Most economists say these payments are economically wasteful, because the government could spend money in more productive ways than paying back bondholders. For instance, the U.S. spent more on interest than on all federal programs for children, including child care, education and tax credits for families, according to the Committee for a Responsible Federal Budget, which advocates for a lower deficit.
This year’s sum was almost twice as much as two years ago. The government spent $476 billion paying off the interest on its debt last year and $352 billion doing so in 2021.
Although interest payments have previously been higher as a share of the nation’s economy, budget experts warn debt payments will likely only gobble up more and more of the government’s budget.
Within three years, if interest rates remain elevated, payments on the debt could become the second-largest federal program — behind only Social Security, which provides pensions for tens of millions of seniors, analysts say. Depending on future rates, interest payments on the debt could reach a whopping $2 trillion per year by the end of the decade, consuming close to 30 percent of all federal tax revenue — and also forcing the government to borrow more just to pay off current bondholders, according to Brian Riedl, senior fellow at the Manhattan Institute, a conservative-leaning think tank. (That number would be lower if interest rates fall.)
In 2021, the nonpartisan Congressional Budget Office projected payments on the debt would cost roughly $5.4 trillion the next decade. In May of this year, it projected payments on the debt would rise to $10.6 trillion over the next decade, or to 2033.
“The federal government is sitting on a ticking time bomb. Payments on the debt already doubled over the last two years, and are expected to double again over the next decade,” Riedl said. “Congress remains completely asleep at the wheel, and unwilling to make even minor gestures toward reining in the toxic combination of rising debt and higher interest rates.”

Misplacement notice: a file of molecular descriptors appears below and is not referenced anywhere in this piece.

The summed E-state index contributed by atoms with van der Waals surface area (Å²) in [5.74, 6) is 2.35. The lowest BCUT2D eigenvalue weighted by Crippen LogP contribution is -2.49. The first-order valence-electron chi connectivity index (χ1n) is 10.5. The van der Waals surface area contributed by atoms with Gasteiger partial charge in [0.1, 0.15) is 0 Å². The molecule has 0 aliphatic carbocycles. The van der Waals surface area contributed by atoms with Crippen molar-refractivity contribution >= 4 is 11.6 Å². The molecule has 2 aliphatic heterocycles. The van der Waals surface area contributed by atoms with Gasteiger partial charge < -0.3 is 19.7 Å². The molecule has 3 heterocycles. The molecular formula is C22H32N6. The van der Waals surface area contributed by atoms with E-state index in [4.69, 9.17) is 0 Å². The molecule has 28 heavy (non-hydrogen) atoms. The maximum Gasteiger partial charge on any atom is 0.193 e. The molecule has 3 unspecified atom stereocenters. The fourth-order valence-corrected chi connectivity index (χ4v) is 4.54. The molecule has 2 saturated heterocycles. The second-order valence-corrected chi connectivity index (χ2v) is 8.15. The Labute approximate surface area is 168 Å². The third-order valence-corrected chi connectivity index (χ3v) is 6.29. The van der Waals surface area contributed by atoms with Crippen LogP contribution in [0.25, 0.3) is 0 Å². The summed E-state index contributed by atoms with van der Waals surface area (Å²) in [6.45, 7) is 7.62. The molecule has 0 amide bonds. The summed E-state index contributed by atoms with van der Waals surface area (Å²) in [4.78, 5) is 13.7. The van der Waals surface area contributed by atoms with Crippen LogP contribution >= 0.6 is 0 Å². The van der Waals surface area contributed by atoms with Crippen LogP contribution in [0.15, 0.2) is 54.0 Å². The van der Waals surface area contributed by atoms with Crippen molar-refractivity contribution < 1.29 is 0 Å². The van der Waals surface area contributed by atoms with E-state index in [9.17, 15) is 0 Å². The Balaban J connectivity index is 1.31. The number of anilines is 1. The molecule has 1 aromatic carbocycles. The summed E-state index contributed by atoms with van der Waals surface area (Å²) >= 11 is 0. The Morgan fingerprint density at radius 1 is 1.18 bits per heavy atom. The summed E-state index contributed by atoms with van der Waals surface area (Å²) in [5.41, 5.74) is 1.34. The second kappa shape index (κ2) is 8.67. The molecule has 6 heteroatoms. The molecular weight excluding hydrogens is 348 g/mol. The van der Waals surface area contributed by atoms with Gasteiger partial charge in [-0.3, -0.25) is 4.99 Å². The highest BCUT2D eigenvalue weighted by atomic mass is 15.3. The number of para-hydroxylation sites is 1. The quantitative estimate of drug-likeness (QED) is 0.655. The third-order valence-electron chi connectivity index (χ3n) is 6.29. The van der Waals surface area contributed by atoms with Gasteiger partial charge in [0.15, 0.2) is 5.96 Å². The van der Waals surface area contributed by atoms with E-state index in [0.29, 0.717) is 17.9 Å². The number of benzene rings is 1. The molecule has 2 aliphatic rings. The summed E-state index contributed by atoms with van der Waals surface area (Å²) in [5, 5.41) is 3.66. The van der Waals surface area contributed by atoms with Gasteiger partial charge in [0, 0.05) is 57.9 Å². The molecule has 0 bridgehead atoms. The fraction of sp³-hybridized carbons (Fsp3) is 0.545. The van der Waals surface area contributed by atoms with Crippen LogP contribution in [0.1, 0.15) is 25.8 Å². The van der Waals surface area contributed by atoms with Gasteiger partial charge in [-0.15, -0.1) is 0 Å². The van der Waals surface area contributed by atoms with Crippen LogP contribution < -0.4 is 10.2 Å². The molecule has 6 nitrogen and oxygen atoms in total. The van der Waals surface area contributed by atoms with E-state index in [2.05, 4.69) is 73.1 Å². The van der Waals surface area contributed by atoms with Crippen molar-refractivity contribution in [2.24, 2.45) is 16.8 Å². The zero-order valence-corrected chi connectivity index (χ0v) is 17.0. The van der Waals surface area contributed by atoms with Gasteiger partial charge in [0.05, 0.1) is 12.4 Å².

The explosion in interest payments reflects the growth in the annual federal deficit, which unexpectedly surged this year after contracting the year before.
After record U.S. government spending in 2020 and 2021, the deficit dropped from close to $3 trillion to close to $1 trillion in 2022. But rather than continue to fall to its pre-pandemic levels, the deficit unexpectedly jumped this year to roughly $2 trillion. (These numbers ignore President Biden’s $400 billion student debt cancellation policy, which was struck down by the Supreme Court this year and never took effect.) The rise in the deficit has surprised economists in part because deficits typically fall during periods of economic growth, and the economy is still growing. This increase was the result of higher-than-expected spending and a decline in tax receipts as inflated asset bubbles began to pop, leading to smaller capital gains tax receipts. A surge in payments from a pandemic employee retention program also contributed.